“If we are the people’s house, let’s do the people’s work and let’s vote to impeach this president,” Mr. Clyburn said on “Fox News Sunday.” “The Senate will decide later what to do with that impeachment.”
In a separate interview on CNN’s “State of the Union,” Mr. Clyburn suggested that Ms. Pelosi was considering impeaching now but not sending the article to the Senate for trial for weeks — possibly until after Mr. Biden’s first 100 days in office. The Senate must immediately begin a trial when it receives impeachment articles, but it cannot begin one without them.
“Let’s give President-elect Biden the 100 days he needs to get his agenda off and running,” said Mr. Clyburn, an influential ally to the incoming president. “And maybe we will send the articles sometime after that.”
Pressure against the president continued to build, including from some Republicans. Senator Patrick J. Toomey of Pennsylvania became the second Republican senator to call for Mr. Trump to resign, joining Lisa Murkowski of Alaska. But a day after he called Mr. Trump’s conduct “impeachable,” Mr. Toomey argued an impeachment would be impractical with Mr. Trump already headed for the exit.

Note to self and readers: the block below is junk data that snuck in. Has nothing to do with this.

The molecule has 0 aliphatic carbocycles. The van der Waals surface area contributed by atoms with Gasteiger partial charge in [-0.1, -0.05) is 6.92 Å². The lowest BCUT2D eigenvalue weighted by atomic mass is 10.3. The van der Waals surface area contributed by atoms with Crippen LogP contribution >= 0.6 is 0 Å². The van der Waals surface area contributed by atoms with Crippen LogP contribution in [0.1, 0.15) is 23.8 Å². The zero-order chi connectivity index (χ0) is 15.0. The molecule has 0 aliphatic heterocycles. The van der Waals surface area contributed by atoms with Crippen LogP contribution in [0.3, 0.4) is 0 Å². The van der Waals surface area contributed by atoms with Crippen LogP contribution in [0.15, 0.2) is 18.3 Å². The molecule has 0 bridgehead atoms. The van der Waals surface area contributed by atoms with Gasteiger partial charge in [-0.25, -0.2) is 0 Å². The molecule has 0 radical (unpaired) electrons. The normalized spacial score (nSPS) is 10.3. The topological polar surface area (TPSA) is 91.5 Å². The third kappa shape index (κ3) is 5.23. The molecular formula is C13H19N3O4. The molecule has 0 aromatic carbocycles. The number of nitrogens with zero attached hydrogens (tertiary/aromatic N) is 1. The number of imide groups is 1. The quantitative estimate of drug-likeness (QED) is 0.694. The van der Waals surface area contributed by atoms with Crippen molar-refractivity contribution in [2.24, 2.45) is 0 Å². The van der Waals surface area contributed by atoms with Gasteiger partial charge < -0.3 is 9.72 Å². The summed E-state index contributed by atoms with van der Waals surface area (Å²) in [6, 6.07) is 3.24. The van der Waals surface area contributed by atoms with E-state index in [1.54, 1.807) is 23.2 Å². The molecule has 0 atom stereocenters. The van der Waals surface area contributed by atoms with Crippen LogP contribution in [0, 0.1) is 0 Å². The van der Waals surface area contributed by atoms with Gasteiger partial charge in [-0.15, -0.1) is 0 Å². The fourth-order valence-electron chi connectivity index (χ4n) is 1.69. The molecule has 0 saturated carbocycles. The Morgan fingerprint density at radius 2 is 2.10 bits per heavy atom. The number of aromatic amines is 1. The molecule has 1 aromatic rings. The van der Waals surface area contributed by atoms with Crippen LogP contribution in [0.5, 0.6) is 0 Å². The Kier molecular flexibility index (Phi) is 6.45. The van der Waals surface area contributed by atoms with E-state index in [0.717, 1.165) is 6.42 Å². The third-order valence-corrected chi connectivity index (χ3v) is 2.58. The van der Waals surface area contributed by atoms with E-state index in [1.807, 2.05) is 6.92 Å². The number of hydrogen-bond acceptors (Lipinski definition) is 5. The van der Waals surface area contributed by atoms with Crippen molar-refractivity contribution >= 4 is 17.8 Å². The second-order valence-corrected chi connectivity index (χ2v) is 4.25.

As of Sunday morning, 210 of 222 Democrats — nearly a majority of the chamber — had signed onto the article of impeachment drawn up by Representative David Cicilline of Rhode Island, Jamie Raskin of Maryland and Ted Lieu of California. It charges Mr. Trump with “willfully inciting violence against the government of the United States.”
President-elect Joseph R. Biden has selected William J. Burns, a career State Department official who led the U.S. delegation in secret talks with Iran, to run the Central Intelligence Agency.